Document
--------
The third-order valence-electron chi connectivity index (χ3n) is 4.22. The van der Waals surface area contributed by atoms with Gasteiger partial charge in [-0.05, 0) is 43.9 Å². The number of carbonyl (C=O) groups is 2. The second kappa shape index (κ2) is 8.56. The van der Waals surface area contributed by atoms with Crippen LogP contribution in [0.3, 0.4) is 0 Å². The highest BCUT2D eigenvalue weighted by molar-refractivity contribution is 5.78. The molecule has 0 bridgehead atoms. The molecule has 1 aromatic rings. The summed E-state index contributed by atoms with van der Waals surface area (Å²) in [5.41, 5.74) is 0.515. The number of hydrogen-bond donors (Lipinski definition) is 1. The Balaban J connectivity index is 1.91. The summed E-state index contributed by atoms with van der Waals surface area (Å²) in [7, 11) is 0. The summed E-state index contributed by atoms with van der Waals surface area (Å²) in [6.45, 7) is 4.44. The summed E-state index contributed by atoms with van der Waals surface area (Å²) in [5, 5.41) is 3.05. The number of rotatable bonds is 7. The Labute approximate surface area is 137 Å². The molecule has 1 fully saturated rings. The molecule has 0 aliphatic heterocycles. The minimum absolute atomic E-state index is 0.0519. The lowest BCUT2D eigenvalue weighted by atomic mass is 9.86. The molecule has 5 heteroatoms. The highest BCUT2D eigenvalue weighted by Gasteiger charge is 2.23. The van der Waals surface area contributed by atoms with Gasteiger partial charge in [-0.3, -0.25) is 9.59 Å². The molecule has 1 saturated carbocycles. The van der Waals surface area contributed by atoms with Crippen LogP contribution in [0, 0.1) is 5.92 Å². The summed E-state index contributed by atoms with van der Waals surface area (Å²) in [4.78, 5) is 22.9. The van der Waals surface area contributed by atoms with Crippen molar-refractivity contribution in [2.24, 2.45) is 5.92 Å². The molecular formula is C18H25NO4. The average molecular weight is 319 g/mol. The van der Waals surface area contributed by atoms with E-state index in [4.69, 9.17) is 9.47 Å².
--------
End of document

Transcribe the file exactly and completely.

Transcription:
The third-order valence-electron chi connectivity index (χ3n) is 4.22. The van der Waals surface area contributed by atoms with Gasteiger partial charge in [-0.05, 0) is 43.9 Å². The number of carbonyl (C=O) groups is 2. The second kappa shape index (κ2) is 8.56. The van der Waals surface area contributed by atoms with Crippen LogP contribution in [0.3, 0.4) is 0 Å². The highest BCUT2D eigenvalue weighted by molar-refractivity contribution is 5.78. The molecule has 0 bridgehead atoms. The molecule has 1 aromatic rings. The summed E-state index contributed by atoms with van der Waals surface area (Å²) in [5.41, 5.74) is 0.515. The number of hydrogen-bond donors (Lipinski definition) is 1. The Balaban J connectivity index is 1.91. The summed E-state index contributed by atoms with van der Waals surface area (Å²) in [7, 11) is 0. The summed E-state index contributed by atoms with van der Waals surface area (Å²) in [6.45, 7) is 4.44. The summed E-state index contributed by atoms with van der Waals surface area (Å²) in [5, 5.41) is 3.05. The number of rotatable bonds is 7. The Labute approximate surface area is 137 Å². The molecule has 1 fully saturated rings. The molecule has 0 aliphatic heterocycles. The minimum absolute atomic E-state index is 0.0519. The lowest BCUT2D eigenvalue weighted by atomic mass is 9.86. The molecule has 5 heteroatoms. The highest BCUT2D eigenvalue weighted by Gasteiger charge is 2.23. The van der Waals surface area contributed by atoms with Gasteiger partial charge in [-0.3, -0.25) is 9.59 Å². The molecule has 1 saturated carbocycles. The van der Waals surface area contributed by atoms with Crippen LogP contribution in [0, 0.1) is 5.92 Å². The summed E-state index contributed by atoms with van der Waals surface area (Å²) in [4.78, 5) is 22.9. The van der Waals surface area contributed by atoms with Crippen molar-refractivity contribution in [2.24, 2.45) is 5.92 Å². The molecular formula is C18H25NO4. The average molecular weight is 319 g/mol. The van der Waals surface area contributed by atoms with E-state index in [4.69, 9.17) is 9.47 Å².